Don’t Delay Getting Your COVID-19 Vaccine — It’s Tested, Safe, and Available

Carol Wolfenbarger

Carol Wolfenbarger

By Carol Wolfenbarger, MSN, RN, FACHE

Our community has learned much about COVID-19 in the last year, and we’ve pivoted continuously as we acquired knowledge about how the virus spreads, its long-term effects for some, and the implications of contracting it if you live with a certain health condition, are 65 or older, or are a member of the Black, Latinx, or Native American communities. In the beginning of the pandemic, there was plenty to find frightening. At this point, we know a lot more about how to effectively protect ourselves from the virus, and the pillars of self-care and caring for our neighbors continues to be what we call the “3 Ws:” washing your hands frequently, waiting six feet apart, and wearing a mask when you are out in public.

The price of this pandemic has been steeper and more tragic than we ever imagined. We’ve stayed in our homes — if we were able to — for months on end, refrained from seeing our families and friends, and skipped celebrating holidays. Despite all this, we are still living with the knowledge that COVID has caused more than 560,000 deaths in the United States.

A beacon of hope appeared after a year in the fight against the virus however, or two to be exact: the Moderna and Pfizer COVID-19 vaccines. Developed in record time but under standard vaccine development safety protocols, the vaccines are distributed by the federal government. Mission Health accepts vaccine deliveries weekly, and two things that every facility has to be concerned with are ensuring that proper refrigeration capabilities are present so we can avoid wasting even a single dose, and getting it in the arms of those who need it as quickly and efficiently as possible.

North Carolina’s vaccine rollout divided recipients into five tiers, and in the beginning it was tiers 1 and 2 — healthcare and other frontline workers and individuals older than 65 — who were prioritized. After vaccinating our Mission Hospital McDowell [1] (MHM) team members, we shared our supply with the McDowell County Health Department. To find out about opportunities to get vaccinated, call them at 828-803-4552. Mission Health [2] also has information on how to access the vaccine.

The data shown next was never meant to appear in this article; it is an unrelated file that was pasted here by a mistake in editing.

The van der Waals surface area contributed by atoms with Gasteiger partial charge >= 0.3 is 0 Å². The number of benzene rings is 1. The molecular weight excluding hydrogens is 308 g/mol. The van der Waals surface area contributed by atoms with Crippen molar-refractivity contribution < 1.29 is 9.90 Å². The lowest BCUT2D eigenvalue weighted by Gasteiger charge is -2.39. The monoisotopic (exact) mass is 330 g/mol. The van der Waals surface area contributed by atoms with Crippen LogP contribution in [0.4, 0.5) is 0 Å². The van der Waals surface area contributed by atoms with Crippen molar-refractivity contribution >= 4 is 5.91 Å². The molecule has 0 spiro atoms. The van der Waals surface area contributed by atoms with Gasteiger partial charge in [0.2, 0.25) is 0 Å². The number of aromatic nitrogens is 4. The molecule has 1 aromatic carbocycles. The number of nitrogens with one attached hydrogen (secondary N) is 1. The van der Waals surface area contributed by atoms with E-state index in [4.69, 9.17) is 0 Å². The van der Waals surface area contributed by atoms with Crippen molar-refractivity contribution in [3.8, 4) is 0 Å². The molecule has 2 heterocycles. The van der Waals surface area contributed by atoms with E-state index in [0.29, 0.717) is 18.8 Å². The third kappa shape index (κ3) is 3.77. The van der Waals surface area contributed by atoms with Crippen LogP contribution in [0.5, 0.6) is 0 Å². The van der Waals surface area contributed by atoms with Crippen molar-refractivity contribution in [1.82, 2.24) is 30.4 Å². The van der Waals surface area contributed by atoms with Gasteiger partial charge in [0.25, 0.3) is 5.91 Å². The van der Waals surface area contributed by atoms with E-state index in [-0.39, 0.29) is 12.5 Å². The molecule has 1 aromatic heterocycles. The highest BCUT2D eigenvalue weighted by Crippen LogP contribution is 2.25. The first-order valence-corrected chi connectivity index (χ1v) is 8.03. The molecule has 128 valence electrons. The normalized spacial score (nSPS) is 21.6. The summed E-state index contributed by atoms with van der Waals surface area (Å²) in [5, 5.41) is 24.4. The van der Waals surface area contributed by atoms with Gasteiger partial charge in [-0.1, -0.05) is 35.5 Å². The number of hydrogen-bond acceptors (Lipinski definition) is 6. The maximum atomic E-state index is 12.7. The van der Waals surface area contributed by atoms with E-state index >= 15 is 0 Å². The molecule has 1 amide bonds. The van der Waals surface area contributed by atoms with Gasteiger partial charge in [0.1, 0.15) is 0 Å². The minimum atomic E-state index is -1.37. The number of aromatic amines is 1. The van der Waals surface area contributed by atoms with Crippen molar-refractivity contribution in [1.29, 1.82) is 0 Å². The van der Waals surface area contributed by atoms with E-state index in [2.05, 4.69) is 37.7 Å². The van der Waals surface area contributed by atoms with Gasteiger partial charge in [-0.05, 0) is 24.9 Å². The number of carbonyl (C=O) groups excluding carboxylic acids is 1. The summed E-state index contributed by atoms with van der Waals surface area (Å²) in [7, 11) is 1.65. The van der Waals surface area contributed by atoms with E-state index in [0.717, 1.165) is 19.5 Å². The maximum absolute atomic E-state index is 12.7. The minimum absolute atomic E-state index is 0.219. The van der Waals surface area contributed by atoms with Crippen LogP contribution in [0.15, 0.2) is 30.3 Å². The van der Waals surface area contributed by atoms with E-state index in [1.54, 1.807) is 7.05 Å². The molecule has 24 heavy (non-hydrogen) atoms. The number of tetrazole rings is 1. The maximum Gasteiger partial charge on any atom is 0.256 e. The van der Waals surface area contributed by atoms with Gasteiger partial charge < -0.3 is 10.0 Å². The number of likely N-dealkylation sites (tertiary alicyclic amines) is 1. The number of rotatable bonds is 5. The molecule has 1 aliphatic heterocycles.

Initially, the vaccine was much scarcer than it is now. Fortunately, as of April 7, every person, 16 and older, is eligible to get vaccinated, and the vaccine is never billed to the patient. You can find out more information by going to the North Carolina Department of Health and Human Services. [3]

Though the advent of the vaccine is cause for celebration, I realize that it also raises questions for people. Some of the most frequently asked questions about the vaccine involve concerns about how rapidly it was developed, the side effects associated with it, and whether it truly works.

In fact, impressive scientific advances have more to do with the vaccine’s fast-tracked development than anything else. It can take 15-20 years for a vaccine application to get FDA approval, when trials are done methodically. For the COVID vaccine development, steps were performed simultaneously rather than sequentially, and more than 70,000 individuals participated in the trials for the vaccines. What this means is that absolutely no safety measures were sacrificed as these vaccines were researched and developed. Despite this accelerated pace, each was granted emergency use authorization (EUA) by the United States Food and Drug Administration [4] (USFDA), which allows for making an urgently needed medication or vaccines available during a rare public health emergency, like the one we’re currently living through.

The next concerns I hear about are of possible side effects from the vaccine. You’ve probably heard by now that for many, the vaccines have minimal side effects after you take the first dose, except for possible arm soreness at the injection site, but that achiness, fever, fatigue, and other flu-like symptoms can occur after the second dose. These symptoms are actually indications that the vaccine is doing its job — causing your immune system to respond to the COVID-19 virus and subsequently prevent you from suffering consequences severe enough to require hospitalization.

I want to stress that whichever vaccine you get gives you protection, and the efficacy differences between the two are minimal. The most important thing to do is to take advantage of getting the vaccine when it is available to you.

The word “unprecedented” has been used frequently over the last year to refer to many challenges posed by the pandemic, but we’ve learned an amazing amount about the COVID-19 virus too. The vaccine is our key to getting back to the life we used to live. Until then, continue to wear your mask, wash your hands, socially distance, and check the CDC [5] for updates on recommendations.

While we continue to carefully watch for any additional surges in transmission, I’m excited that we are now at a pivotal point: By taking the vaccine, you are helping to turn the tide of this devastating pandemic. And remember, you’re not just protecting yourself, you’re protecting everyone around you.

Mission Hospital McDowell

Carol Wolfenbarger, MSN, RN, FACHE, is Chief Executive Officer of Mission Hospital McDowell.

Mission Hospital McDowell, [1] a member of Mission Health, an operating division of HCA Healthcare, is a community hospital serving McDowell County. Located in Marion, North Carolina, Mission Hospital McDowell operates 30 beds including 5 labor and delivery suites. Medical specialties offered include family medicine, internal medicine, pediatrics, orthopedics, urology, obstetrics and gynecology, and walk-in, non-emergency care at Mission My Care Now McDowell. Five of Mission Hospital McDowell’s primary care practices have been recognized by the Centers for Medicare & Medicaid Services as Rural Health Clinics.